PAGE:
The International Ecotourism Society Sends Condolences and Urges Efforts to Help with Economic Recovery

The International Ecotourism Society Sends Condolences and Urges Efforts to Help with Economic Recovery

Indian Ocean Tsunami Affects Many Tourism Destinations in Southeast Asia, Ecotourism Community Unites to Support Recovery


TIES Press ReleaseWASHINGTON, DC, January 3, 2005 – The International Ecotourism Society (TIES) sends deepest condolences to its many members in the areas devastated by the Indonesian earthquake and Indian Ocean tsunami. TIES, the oldest and largest organization dedicated to socially and environmentally responsible travel joins calls for the international community to generously and swiftly respond with financial and material assistance, while urging that tourism continue to the unaffected parts of the region.


"Our hearts go out to all those affected by this unprecedented natural calamity, the vast majority of whom are ordinary people, and a disproportionately high number of whom are children," says TIES Executive Director Martha Honey. "While we are still seeking news of the fate of some of our members, we have sadly received reports that some of our colleagues are among those killed and several fine ecolodges were destroyed."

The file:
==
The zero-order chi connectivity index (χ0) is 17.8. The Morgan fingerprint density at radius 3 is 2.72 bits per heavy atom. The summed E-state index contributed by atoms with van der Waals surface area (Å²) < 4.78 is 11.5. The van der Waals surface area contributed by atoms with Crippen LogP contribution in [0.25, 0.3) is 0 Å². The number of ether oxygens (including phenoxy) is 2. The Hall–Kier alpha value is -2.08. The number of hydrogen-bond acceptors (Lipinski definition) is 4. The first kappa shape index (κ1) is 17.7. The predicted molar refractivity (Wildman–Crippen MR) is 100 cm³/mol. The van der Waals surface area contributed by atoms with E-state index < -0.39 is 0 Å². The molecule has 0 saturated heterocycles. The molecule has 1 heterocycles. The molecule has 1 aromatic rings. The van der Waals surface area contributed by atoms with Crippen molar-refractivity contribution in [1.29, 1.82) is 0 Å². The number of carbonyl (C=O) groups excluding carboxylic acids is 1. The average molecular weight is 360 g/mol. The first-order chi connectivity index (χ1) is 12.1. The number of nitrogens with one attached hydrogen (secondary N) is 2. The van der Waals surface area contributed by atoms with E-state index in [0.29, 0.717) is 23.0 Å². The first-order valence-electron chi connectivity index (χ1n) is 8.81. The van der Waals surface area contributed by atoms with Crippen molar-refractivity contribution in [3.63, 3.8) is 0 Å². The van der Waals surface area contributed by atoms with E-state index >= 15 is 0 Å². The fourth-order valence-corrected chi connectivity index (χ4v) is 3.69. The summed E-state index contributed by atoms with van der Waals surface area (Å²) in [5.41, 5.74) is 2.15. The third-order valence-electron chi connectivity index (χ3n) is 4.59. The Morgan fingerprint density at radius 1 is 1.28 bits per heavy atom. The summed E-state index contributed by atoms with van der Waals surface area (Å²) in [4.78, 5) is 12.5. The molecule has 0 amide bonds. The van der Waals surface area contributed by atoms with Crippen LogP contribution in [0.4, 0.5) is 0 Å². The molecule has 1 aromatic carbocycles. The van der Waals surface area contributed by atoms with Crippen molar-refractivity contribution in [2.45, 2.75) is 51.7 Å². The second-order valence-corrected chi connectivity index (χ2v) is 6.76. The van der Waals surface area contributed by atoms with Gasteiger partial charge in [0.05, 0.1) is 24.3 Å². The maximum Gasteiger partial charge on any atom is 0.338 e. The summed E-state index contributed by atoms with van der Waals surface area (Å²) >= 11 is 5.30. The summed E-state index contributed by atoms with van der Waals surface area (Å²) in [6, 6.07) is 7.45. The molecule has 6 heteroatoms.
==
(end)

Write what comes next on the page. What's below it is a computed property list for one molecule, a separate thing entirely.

Tourism, including ecotourism, is a prime economic activity in most of these coastal areas. The timing could not have been worse. The earthquake and tsunami ravaged beaches and coastal resorts at the height of the tourism season. And it came as many of these countries and communities were just beginning to recover from tourism downturns caused by civil wars, the SARS virus, terrorism, and economic recession.

In assessing the damage and mapping recovery, TIES calls on governments, the media, international agencies, and the traveling public to avoid sweeping generalities and to carefully distinguish between unsafe regions and those that were mercifully spared. One piece of the recovery will be to continue to promote international travel to safe areas in the affected countries.

Another piece will be to assist damaged areas to rebuild as quickly as possible. TIES calls on international development and assistance agencies as well as the tourism industry to create a special fund to help with reconstruction of community-based ecotourism projects, national parks, and cultural and historic sites damaged or destroyed by the tsunami.

In addition, TIES pledges to work with other organizations to promote continued international travel to the undamaged regions of these Indian Ocean countries. Over the next months, TIES will do this via our website and publications, through the media, and at travel shows and other public venues.


About TIES

As the world's oldest and largest international ecotourism association, TIES seeks to be the global source of knowledge and advocacy uniting communities, conservation, sustainable travel..




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The Ecotourism and Sustainable Tourism Conference will highlight global challenges and local opportunities, supporting sustainable development of tourism and promoting solutions that balance conservation, communities and sustainable travel.

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